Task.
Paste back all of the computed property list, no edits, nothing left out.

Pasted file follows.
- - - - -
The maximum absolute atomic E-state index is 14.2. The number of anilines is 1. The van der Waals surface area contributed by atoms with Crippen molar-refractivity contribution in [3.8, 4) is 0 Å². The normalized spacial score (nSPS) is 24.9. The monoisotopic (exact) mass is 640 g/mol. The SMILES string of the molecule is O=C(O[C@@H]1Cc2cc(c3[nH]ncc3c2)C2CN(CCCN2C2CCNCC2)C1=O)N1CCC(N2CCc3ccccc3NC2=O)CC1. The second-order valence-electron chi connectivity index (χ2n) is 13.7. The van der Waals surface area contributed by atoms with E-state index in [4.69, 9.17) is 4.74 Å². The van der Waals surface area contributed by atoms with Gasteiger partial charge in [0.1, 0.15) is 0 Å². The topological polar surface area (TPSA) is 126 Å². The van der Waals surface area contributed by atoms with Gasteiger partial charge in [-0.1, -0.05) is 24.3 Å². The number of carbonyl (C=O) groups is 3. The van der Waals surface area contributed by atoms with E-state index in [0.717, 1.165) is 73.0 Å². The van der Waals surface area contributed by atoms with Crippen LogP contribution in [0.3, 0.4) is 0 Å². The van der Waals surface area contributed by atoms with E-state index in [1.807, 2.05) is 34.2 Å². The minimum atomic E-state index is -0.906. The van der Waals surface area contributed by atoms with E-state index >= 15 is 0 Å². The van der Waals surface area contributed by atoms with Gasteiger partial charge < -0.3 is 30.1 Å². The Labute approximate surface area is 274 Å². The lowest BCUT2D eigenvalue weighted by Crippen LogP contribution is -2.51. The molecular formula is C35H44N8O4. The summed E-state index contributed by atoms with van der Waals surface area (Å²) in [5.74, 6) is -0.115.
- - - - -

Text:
The maximum absolute atomic E-state index is 14.2. The number of anilines is 1. The van der Waals surface area contributed by atoms with Crippen molar-refractivity contribution in [3.8, 4) is 0 Å². The normalized spacial score (nSPS) is 24.9. The monoisotopic (exact) mass is 640 g/mol. The SMILES string of the molecule is O=C(O[C@@H]1Cc2cc(c3[nH]ncc3c2)C2CN(CCCN2C2CCNCC2)C1=O)N1CCC(N2CCc3ccccc3NC2=O)CC1. The second-order valence-electron chi connectivity index (χ2n) is 13.7. The van der Waals surface area contributed by atoms with E-state index in [4.69, 9.17) is 4.74 Å². The van der Waals surface area contributed by atoms with Gasteiger partial charge in [0.1, 0.15) is 0 Å². The topological polar surface area (TPSA) is 126 Å². The van der Waals surface area contributed by atoms with Gasteiger partial charge in [-0.1, -0.05) is 24.3 Å². The number of carbonyl (C=O) groups is 3. The van der Waals surface area contributed by atoms with E-state index in [0.717, 1.165) is 73.0 Å². The van der Waals surface area contributed by atoms with Crippen LogP contribution in [0.3, 0.4) is 0 Å². The van der Waals surface area contributed by atoms with E-state index in [1.807, 2.05) is 34.2 Å². The minimum atomic E-state index is -0.906. The van der Waals surface area contributed by atoms with E-state index >= 15 is 0 Å². The van der Waals surface area contributed by atoms with Gasteiger partial charge < -0.3 is 30.1 Å². The Labute approximate surface area is 274 Å². The lowest BCUT2D eigenvalue weighted by Crippen LogP contribution is -2.51. The molecular formula is C35H44N8O4. The summed E-state index contributed by atoms with van der Waals surface area (Å²) in [5.74, 6) is -0.115.